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Old 23-02-2019, 18:41   #1
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Head vented loop question

Hey guys! Just bought a 1981 Pacific Seacraft 37, and am diving right into the fun stuff--the head! We were having trouble getting raw water into the bowl to flush. There is a vented loop under the sink cabinet, between the seacock and the pump. I am guessing this was an incorrect installation, since it prevents the pump from generating suction and drawing in seawater. We covered the valve with a finger while pumping and it draws water! From my research it looks like the vented loop needs to go between the pump and the toilet bowl, so that it is pushing water past the siphon loop, rather than trying (unsuccessfully) to SUCK water past the loop.

Here is my plan: leave the siphon loop where it is. Disconnect the black intake hose from the siphon break fitting, and have it fun instead directly from the seacock to the pump. Drill 2 holes in the side of the cabinet. Reroute the hose between the pump and the bowl to go through the newly drilled hole, up to the siphon loop, back down, out through the cabinet, and connect to the bowl (whew).

Right as I'm about to fire up the drill I can't help but think---why hasn't somebody done this before? I can't see anywhere else that a siphon loop may have gone in the past. There are no other holes to route the hose into a cabinet, and the fold-down shower seat precludes it from being mounted outside a cabinet. Am I missing something here? I am almost positive that the head is below the waterline. Why would I be the first person in almost 40 years to see the need to drill exra holes in the cabinet...I must be missing something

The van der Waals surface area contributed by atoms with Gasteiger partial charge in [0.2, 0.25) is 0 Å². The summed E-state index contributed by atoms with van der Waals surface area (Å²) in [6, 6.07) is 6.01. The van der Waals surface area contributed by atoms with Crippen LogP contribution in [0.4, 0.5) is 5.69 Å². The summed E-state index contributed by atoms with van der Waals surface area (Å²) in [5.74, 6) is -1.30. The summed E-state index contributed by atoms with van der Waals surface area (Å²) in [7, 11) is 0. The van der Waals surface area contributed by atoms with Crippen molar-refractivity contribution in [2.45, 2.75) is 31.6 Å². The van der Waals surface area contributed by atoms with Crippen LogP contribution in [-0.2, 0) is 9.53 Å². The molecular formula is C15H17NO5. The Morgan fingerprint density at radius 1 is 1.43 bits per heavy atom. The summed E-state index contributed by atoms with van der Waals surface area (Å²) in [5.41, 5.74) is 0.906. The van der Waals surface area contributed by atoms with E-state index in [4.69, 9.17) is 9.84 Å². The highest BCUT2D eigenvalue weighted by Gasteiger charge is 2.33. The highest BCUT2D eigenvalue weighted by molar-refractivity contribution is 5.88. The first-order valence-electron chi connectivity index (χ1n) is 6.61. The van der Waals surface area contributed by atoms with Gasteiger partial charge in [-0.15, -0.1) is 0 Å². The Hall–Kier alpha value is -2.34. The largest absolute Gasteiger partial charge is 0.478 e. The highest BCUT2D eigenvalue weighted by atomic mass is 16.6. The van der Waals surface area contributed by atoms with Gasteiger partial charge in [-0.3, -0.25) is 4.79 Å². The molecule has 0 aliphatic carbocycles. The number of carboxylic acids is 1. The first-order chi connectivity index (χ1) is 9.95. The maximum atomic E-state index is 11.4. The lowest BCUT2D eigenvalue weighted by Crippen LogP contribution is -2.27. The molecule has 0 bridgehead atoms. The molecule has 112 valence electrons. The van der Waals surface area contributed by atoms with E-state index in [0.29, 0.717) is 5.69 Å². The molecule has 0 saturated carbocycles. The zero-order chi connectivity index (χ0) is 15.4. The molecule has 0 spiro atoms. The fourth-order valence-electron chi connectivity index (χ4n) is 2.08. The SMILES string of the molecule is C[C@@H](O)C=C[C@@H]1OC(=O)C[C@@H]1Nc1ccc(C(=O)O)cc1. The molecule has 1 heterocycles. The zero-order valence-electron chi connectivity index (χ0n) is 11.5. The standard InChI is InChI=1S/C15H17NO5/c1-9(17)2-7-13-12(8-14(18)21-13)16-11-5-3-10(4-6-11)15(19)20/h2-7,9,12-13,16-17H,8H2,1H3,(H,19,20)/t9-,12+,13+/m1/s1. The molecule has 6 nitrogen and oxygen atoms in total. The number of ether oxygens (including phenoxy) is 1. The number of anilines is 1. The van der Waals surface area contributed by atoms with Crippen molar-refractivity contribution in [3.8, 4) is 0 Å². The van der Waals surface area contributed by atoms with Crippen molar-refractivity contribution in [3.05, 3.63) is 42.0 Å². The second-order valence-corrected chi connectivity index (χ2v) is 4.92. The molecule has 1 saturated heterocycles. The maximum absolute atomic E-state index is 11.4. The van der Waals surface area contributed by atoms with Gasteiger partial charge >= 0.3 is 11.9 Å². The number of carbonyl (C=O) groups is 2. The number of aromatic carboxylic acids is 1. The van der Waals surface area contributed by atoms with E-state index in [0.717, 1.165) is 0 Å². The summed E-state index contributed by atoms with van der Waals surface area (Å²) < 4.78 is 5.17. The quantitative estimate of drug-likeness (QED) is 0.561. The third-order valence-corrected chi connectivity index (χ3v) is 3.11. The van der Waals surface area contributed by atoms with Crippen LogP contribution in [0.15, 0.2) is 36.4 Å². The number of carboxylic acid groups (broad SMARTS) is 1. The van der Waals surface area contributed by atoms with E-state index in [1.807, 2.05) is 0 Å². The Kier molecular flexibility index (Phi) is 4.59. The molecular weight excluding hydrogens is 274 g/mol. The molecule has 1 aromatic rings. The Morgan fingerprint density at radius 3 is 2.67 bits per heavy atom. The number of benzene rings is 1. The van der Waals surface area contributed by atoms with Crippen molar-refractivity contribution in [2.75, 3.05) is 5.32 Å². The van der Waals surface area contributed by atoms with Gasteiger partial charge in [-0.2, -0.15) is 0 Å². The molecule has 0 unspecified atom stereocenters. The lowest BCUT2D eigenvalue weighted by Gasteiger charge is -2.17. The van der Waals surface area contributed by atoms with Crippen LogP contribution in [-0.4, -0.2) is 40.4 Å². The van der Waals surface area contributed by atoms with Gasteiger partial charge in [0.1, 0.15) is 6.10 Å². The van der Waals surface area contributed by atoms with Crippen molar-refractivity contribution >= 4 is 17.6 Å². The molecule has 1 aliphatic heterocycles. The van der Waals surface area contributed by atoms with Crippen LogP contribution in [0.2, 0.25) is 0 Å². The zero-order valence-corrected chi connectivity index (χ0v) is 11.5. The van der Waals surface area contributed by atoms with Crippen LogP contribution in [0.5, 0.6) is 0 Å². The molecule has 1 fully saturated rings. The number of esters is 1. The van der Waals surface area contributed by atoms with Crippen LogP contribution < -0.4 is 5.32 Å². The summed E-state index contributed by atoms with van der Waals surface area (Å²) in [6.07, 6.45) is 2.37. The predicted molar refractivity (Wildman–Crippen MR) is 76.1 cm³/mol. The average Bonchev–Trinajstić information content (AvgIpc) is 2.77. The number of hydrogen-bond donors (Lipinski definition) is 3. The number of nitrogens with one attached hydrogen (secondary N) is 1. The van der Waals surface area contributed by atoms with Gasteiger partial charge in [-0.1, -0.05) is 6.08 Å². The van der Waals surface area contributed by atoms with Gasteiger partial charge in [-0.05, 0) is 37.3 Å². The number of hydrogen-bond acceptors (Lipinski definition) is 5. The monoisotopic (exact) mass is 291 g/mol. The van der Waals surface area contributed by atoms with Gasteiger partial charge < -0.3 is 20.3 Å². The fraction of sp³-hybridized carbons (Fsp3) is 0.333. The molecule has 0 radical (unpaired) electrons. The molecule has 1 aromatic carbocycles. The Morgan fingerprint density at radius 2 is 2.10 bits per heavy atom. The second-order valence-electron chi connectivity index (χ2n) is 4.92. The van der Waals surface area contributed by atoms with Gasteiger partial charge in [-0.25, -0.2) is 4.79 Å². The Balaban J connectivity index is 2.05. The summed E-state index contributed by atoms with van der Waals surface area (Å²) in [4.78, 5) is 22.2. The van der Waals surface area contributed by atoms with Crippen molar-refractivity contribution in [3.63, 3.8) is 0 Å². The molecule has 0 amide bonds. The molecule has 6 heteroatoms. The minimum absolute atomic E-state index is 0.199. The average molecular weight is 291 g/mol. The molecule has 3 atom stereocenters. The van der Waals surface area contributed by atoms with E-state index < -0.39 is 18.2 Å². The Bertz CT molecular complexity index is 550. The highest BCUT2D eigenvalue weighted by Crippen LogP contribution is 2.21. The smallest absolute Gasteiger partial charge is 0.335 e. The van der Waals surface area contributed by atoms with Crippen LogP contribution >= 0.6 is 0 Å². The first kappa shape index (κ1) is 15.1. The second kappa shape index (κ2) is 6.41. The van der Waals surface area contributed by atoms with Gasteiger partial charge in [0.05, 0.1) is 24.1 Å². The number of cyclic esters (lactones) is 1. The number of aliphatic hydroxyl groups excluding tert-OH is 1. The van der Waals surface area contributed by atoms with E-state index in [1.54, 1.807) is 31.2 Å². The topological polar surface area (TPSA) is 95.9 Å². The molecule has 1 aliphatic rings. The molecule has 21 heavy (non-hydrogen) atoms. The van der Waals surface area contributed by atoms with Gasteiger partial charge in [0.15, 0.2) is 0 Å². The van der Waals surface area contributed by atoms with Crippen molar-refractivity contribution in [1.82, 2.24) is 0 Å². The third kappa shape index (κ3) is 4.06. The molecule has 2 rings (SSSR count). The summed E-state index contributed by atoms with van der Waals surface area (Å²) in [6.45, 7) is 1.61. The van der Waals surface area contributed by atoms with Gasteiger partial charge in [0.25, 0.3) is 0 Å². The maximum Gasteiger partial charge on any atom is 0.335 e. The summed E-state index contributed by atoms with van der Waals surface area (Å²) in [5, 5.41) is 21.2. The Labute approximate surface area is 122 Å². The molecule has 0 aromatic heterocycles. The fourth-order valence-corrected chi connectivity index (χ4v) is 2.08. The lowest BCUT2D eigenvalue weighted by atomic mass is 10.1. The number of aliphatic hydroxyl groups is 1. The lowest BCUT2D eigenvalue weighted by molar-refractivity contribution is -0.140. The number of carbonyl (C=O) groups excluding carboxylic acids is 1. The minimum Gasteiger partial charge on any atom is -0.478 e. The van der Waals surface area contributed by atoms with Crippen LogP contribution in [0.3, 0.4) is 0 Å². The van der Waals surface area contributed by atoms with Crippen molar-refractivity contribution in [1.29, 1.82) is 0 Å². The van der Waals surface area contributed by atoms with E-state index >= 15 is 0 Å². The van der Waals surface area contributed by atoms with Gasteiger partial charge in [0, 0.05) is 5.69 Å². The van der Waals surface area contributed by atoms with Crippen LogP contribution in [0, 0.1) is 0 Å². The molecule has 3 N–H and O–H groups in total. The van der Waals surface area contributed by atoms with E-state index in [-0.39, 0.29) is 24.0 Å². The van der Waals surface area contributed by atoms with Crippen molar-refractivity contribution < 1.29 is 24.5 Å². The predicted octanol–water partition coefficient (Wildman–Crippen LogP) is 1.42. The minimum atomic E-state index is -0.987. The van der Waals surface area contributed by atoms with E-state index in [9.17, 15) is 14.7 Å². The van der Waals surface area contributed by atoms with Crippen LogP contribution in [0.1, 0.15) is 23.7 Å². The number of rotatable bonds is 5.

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Old 23-02-2019, 19:00   #2
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Re: Head vented loop question

A lot of boats don't have a siphon break anywhere on the raw water intake. It may not be necessary if the top of the bowl is above the waterline. The siphon break could have been added before the sale to pass an inspection. You are correct that the siphon break should go between pump and bowl inlet.
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Old 23-02-2019, 19:47   #3
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Re: Head vented loop question

From my research it looks like the vented loop needs to go between the pump and the toilet bowl, so that it is pushing water past the siphon loop, rather than trying (unsuccessfully) to SUCK water past the loop.


That's correct. And...it needs to be at least 6-8'above waterline AT MAX HEEL...not just when the boat's at rest, which on most monohull sailboats puts it 2-3 FEET above the bowl... making its current location under the vanity way too low. Most people mount it on the bulkhead behind the toilet. If your heart is really set on drilling holes, and if there's a hanging locker behind the head, you can hide it in there.


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Old 23-02-2019, 20:21   #4
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Re: Head vented loop question

In a lot of boats, plumbing the head correctly means exposed hose. For me, I chose not to plumb by the standard suggestions and guidelines but have operating procedures to minimize risk. In any case, the boat is plumbed better and safer than originally done by Bristol. It looks like Pacific Seacraft chose aesthetics also.
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Old 23-02-2019, 20:58   #5
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Re: Head vented loop question

Quote:
Originally Posted by peghall View Post
From my research it looks like the vented loop needs to go between the pump and the toilet bowl, so that it is pushing water past the siphon loop, rather than trying (unsuccessfully) to SUCK water past the loop.